New Zealand is about to use the nuclear option to beat a dairy-cow disease

An industry that leaves its mark.
An industry that leaves its mark.
Image: Reuters/Jeff Green
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It might have been a stowaway, crossing the border hidden inside a live cow from a distant land. Then again, the microscopic interloper—a miniature goblin—might just as easily have sneaked its way into New Zealand for the first time in a vial of frozen bovine semen.

Either way, it’s a mystery. And frankly, it appears it’s one that’ll never be solved. But that’s not what Kiwi farmers really care about right now, anyway. They’re focused on the future of Mycoplasma bovis, that pernicious cell—the smallest living cell in nature—that’s been wreaking havoc on their dairy cows. It can cause pneumonia in calves, arthritis in older cows, and even induce late-term bovine abortions.

As New Zealand’s agricultural industry has discovered, there is no magic elixir to stop the spread of Mycoplasma bovis. Not many antibiotics work on it. The problem is that most antibiotics, penicillin for example, attack and damage cell walls to destroy invader microorganisms, but Mycoplasma bovis has no cell wall, making it tougher to stamp out.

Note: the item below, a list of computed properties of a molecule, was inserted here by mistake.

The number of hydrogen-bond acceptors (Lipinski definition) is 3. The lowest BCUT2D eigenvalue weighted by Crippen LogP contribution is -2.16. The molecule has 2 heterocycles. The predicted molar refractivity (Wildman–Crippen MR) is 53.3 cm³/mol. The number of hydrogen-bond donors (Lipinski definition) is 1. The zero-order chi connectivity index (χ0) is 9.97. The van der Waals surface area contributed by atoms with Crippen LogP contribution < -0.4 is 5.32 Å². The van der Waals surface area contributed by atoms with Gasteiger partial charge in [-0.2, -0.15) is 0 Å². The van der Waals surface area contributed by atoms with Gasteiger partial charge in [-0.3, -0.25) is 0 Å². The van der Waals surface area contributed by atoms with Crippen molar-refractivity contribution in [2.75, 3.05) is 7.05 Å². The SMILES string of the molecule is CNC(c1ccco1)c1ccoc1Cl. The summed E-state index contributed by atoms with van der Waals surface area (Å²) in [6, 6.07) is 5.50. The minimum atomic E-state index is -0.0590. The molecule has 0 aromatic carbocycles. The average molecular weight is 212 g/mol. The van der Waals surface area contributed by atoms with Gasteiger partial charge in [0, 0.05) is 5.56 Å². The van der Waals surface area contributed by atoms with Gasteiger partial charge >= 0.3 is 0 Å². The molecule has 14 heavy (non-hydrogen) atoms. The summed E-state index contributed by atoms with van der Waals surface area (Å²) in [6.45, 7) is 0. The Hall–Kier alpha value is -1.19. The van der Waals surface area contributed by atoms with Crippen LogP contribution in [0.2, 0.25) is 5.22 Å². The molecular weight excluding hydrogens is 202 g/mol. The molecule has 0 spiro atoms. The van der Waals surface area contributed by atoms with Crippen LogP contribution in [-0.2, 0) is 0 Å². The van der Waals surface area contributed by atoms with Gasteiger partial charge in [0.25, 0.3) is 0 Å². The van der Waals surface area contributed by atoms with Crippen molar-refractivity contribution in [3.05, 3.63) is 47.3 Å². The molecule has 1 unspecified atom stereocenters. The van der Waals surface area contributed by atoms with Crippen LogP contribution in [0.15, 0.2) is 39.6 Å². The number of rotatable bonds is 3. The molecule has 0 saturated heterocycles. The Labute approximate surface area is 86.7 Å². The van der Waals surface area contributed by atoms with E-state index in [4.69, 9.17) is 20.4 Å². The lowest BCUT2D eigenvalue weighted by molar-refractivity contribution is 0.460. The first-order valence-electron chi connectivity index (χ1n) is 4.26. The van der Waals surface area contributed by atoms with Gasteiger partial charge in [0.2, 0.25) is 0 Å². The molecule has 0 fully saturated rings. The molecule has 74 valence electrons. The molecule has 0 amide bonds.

So New Zealand farmers are preparing to use the nuclear option.

This week, the government approved a measure that effectively sentences over 150,000 cows to an untimely death, a crude mass eradication that farmers hope will banish Mycoplasma bovis from the island nation altogether. Under the plan, officials will slaughter cows on farms where the bacteria has been found. Even healthy cows on those farms will have to be killed, as the bacteria can lie dormant in an animal, showing no sign of infection. The slaughter is expected to cost hundreds of millions of dollars.

The bacteria was first identified (pdf) in July 2017 on a South Canterbury farm in the Oamaru area. Since then, it has spread to a handful of other farms, mostly from cow-to-cow contact and to young calves feeding on unpasteurized milk. It’s a big problem for New Zealand, one of the world’s most important dairy and beef producers, where its 10 million cows outnumber its people, two to one.

There is some good news. Mycoplasma bovis does not pose a food-safety issue, so the slaughtered cows can and will end up as meat products. That’s the slimmest of silver linings,  however, as the country prepares to take aggressive action to rid itself of the disease and reinforce its border security to try and ensure the bacteria doesn’t make it back in somehow. It’s still too early to say just how much the country’s dairy economy will be impacted by the deaths, though 150,000 represents a tiny portion of the island’s 6.6 million total dairy cow population.